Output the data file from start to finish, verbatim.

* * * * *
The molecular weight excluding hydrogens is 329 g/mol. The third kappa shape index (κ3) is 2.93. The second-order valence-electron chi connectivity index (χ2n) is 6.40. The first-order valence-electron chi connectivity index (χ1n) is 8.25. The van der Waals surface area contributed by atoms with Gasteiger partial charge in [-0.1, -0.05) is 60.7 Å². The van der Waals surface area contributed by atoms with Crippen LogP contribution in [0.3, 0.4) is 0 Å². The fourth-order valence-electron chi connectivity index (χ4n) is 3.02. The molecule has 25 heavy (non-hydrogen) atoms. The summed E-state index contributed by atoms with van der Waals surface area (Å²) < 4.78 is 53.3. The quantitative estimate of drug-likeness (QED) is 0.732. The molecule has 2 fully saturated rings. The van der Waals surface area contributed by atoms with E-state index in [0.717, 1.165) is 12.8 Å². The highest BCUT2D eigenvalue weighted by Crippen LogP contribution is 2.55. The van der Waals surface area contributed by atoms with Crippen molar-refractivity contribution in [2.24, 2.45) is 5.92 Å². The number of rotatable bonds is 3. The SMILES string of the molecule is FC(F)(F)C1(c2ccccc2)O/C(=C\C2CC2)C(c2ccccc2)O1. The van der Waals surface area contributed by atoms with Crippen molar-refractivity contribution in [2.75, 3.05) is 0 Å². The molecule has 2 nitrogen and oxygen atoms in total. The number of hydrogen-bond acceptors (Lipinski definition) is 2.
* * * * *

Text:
The molecular weight excluding hydrogens is 329 g/mol. The third kappa shape index (κ3) is 2.93. The second-order valence-electron chi connectivity index (χ2n) is 6.40. The first-order valence-electron chi connectivity index (χ1n) is 8.25. The van der Waals surface area contributed by atoms with Gasteiger partial charge in [-0.1, -0.05) is 60.7 Å². The van der Waals surface area contributed by atoms with Crippen LogP contribution in [0.3, 0.4) is 0 Å². The fourth-order valence-electron chi connectivity index (χ4n) is 3.02. The molecule has 25 heavy (non-hydrogen) atoms. The summed E-state index contributed by atoms with van der Waals surface area (Å²) < 4.78 is 53.3. The quantitative estimate of drug-likeness (QED) is 0.732. The molecule has 2 fully saturated rings. The van der Waals surface area contributed by atoms with E-state index in [0.717, 1.165) is 12.8 Å². The highest BCUT2D eigenvalue weighted by Crippen LogP contribution is 2.55. The van der Waals surface area contributed by atoms with Crippen molar-refractivity contribution in [2.24, 2.45) is 5.92 Å². The number of rotatable bonds is 3. The SMILES string of the molecule is FC(F)(F)C1(c2ccccc2)O/C(=C\C2CC2)C(c2ccccc2)O1. The van der Waals surface area contributed by atoms with Crippen molar-refractivity contribution in [2.75, 3.05) is 0 Å². The molecule has 2 nitrogen and oxygen atoms in total. The number of hydrogen-bond acceptors (Lipinski definition) is 2.